If you’re a kid that’s on free or reduced-price meals during the school year, what happens once summer vacation starts? Many kids rely on that mid-day meal during the school year to boost their energy and keep them fed when their families can’t afford it, but then run into problems, some going hungry, when school lets out.
Although if they’re lucky, they might be getting their meal from a food truck.
Across the country, 21 million kids qualify for free or reduced-price meals, but in the summer months when school is no longer in session, that number falls to about 3 million. What about the rest of them?
While there is an entire program set up to ensure that kids have access to meals throughout the summer months, thanks to the USDA Summer Food Service Program, providing children with meals can be a logistical challenge, between the parents working and sometimes not having cars. The solution? Bring the meals to them.
Certainly the use of food trucks to distribute meals allows families who would otherwise have problems accessing summer meal programs to still take part. “I think this is amazing,” Kayleigh Warath told The Reporter after seeing a mobile food distribution in Vacaville, California. “I’ve never seen where they come to you. I think people are really helped with the truck coming to them. A lot of people don’t have cars.”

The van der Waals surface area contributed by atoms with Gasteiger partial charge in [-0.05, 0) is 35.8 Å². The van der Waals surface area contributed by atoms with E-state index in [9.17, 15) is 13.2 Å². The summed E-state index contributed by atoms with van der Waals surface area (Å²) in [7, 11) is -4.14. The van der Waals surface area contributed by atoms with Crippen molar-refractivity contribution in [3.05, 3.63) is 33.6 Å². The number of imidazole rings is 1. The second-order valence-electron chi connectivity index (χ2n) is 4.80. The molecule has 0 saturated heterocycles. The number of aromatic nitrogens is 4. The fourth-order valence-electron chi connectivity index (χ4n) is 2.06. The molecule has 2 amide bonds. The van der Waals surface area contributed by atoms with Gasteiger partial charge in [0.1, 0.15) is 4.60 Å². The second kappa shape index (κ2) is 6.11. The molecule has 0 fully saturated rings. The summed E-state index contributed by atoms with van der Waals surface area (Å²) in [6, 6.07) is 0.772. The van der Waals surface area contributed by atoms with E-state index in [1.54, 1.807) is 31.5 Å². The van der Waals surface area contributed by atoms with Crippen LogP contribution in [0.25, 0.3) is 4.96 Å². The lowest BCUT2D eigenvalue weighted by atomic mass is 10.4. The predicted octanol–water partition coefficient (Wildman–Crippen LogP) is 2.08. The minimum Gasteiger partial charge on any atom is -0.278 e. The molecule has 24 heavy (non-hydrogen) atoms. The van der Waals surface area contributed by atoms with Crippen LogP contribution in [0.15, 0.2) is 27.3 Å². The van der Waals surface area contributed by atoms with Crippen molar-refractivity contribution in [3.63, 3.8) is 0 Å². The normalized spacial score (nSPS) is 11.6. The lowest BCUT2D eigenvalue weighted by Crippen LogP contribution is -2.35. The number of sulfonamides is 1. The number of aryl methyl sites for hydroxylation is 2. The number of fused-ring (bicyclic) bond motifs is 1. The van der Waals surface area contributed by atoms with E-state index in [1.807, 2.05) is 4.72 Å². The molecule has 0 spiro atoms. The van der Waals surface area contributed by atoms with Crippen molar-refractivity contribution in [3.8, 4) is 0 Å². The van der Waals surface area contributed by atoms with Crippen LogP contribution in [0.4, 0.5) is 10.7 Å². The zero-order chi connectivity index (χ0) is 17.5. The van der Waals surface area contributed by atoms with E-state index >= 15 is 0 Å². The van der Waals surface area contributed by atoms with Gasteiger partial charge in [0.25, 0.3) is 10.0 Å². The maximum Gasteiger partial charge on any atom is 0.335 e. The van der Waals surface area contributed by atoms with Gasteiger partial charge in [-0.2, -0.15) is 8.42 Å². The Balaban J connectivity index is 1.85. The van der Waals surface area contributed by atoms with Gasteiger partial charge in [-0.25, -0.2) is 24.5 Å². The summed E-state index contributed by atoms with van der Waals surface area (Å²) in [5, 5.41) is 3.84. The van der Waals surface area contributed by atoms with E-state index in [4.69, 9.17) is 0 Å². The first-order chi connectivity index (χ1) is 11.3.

In New York City, about 75% of public school students qualify for free or reduced-price meals, which means that there are a lot of mouths to feed. A couple of years ago New York City’s Department of Education got its first food truck, and this sumer it has four, all making sure that kids get to eat a nutritious lunch. “By bringing the food to them we’re able to extend our reach in ways that previously were unattainable,” Eric Goldstein, CEO of the department’s Office of School Support Services, told the AP.
A food truck also makes it a more relaxed affair. “Having a food truck-style vehicle makes it fun for kids, and reduces the stigma often associated with free meals that has limited participation,” Josh Wachs, chief strategy officer for the organization Share Our Strength, told the AP. The organization is behind the No Kid Hungry program, which helped the city get the trucks to provide its mobile food.
Providing meals in the summer is a bit easier as well, as it doesn’t involve any paperwork. “In any neighborhood where the majority of kids qualify for subsidies, summer meal programs can get USDA funding without requiring children to enroll or prove eligibility,” reports NPR. That makes eating more of a communal affair as well, as anyone under the ages of 18 is welcome to come and enjoy a free meal.
It doesn’t fix all the problems, but it’s at least a good start to keep kids from going hungry.
Photo Credit: Ricardo Diaz